The Digital Transformation Agency is at public loggerheads with one of Australia’s most influential national security policy think tanks, the Australian Strategic Policy Institute, over claims its digital identity rollout needs strict legislation to stop a Chinese-style social credit system.
Yep, you read that right.
The DTA on Thursday hit back hard at an analysis brief penned by the head of ASPI’s international cyber policy centre, Fergus Hanson, which also bleakly warned the government risks a repeat of the Australia Card and Access Card flops because of poor public education and understanding of the schemes.
In an uncharacteristically personal broadside, the DTA accused Hanson of misrepresenting the digital identity program in his report, labelling it an “opinion piece” and claiming it was “was inaccurate and contained many factual errors.”
“The association of China’s social credit system and the Australia Card with Australia’s new digital identity program has no basis,” the DTA said.
“Nor do claims that private sector companies will be able to harvest user data. These demonstrate a clear misunderstanding of how the digital identity system is intended to work.”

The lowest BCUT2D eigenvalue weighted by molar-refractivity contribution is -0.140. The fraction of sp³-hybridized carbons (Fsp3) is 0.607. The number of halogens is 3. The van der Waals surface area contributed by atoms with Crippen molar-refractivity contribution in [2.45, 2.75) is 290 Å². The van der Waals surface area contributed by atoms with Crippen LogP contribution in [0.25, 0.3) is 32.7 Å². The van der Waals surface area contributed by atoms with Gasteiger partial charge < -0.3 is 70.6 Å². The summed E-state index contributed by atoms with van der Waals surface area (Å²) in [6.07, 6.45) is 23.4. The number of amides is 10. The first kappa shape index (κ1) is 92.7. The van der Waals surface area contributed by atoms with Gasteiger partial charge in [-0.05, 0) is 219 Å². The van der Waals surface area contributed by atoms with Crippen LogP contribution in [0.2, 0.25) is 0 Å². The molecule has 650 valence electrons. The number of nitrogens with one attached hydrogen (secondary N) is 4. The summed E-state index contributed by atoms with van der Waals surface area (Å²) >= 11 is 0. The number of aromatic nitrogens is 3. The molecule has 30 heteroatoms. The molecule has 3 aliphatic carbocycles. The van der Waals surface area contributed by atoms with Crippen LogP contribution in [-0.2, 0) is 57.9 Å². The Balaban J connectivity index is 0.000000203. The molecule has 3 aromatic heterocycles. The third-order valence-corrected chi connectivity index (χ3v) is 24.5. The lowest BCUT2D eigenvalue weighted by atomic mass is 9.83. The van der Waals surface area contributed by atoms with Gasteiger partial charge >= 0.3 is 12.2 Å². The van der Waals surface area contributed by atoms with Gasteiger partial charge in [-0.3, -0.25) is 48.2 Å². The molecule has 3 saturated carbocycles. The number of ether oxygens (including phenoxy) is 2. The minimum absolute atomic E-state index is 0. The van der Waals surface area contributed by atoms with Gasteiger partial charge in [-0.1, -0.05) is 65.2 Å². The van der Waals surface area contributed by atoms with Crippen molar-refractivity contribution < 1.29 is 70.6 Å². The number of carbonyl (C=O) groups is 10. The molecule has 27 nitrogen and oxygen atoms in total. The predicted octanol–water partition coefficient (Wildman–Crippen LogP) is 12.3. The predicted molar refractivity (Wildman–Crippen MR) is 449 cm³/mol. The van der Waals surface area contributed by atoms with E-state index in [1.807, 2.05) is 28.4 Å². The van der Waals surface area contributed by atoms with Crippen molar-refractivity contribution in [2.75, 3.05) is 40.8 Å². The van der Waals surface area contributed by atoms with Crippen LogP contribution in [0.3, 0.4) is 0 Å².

“The Digital Transformation Agency (DTA) generously engaged with the author multiple times, providing feedback on factual errors which were not addressed in the final report,” the DTA’s riposte continued.
“This is disappointing given the profile of the Australian Strategic Policy Institute.”
ASPI’s profile, and in particular its influence surrounding international cyber relations between governments and key industry players, is a major headache for the DTA because Hanson’s highly critical report has the potential to spook already skittish ministers.
In the report, titled “Preventing another Australia Card fail”, Hanson asserts that the government’s digital identity push “is set to cause controversy and risk further disempowering Australians in the absence of clearer policy and legislative controls.”